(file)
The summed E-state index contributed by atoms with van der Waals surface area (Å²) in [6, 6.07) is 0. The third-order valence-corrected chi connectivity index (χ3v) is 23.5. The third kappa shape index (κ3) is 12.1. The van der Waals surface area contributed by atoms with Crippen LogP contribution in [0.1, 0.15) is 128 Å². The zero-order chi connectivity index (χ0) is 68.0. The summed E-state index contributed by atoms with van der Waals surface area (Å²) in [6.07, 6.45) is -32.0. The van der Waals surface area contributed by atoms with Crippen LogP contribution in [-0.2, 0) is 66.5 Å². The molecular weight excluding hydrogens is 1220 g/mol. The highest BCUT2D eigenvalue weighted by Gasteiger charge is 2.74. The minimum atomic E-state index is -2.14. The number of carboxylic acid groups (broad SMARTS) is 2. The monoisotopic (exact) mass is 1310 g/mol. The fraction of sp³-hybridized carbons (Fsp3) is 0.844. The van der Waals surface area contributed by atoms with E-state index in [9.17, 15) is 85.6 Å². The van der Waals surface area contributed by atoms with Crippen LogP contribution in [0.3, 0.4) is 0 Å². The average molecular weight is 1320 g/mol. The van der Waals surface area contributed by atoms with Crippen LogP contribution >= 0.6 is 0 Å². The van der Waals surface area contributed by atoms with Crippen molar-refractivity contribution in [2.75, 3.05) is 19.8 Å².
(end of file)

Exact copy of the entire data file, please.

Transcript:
The summed E-state index contributed by atoms with van der Waals surface area (Å²) in [6, 6.07) is 0. The third-order valence-corrected chi connectivity index (χ3v) is 23.5. The third kappa shape index (κ3) is 12.1. The van der Waals surface area contributed by atoms with Crippen LogP contribution in [0.1, 0.15) is 128 Å². The zero-order chi connectivity index (χ0) is 68.0. The summed E-state index contributed by atoms with van der Waals surface area (Å²) in [6.07, 6.45) is -32.0. The van der Waals surface area contributed by atoms with Crippen LogP contribution in [-0.2, 0) is 66.5 Å². The molecular weight excluding hydrogens is 1220 g/mol. The highest BCUT2D eigenvalue weighted by Gasteiger charge is 2.74. The minimum atomic E-state index is -2.14. The number of carboxylic acid groups (broad SMARTS) is 2. The monoisotopic (exact) mass is 1310 g/mol. The fraction of sp³-hybridized carbons (Fsp3) is 0.844. The van der Waals surface area contributed by atoms with E-state index in [9.17, 15) is 85.6 Å². The van der Waals surface area contributed by atoms with Crippen LogP contribution in [0.3, 0.4) is 0 Å². The average molecular weight is 1320 g/mol. The van der Waals surface area contributed by atoms with Crippen LogP contribution >= 0.6 is 0 Å². The van der Waals surface area contributed by atoms with Crippen molar-refractivity contribution in [2.75, 3.05) is 19.8 Å².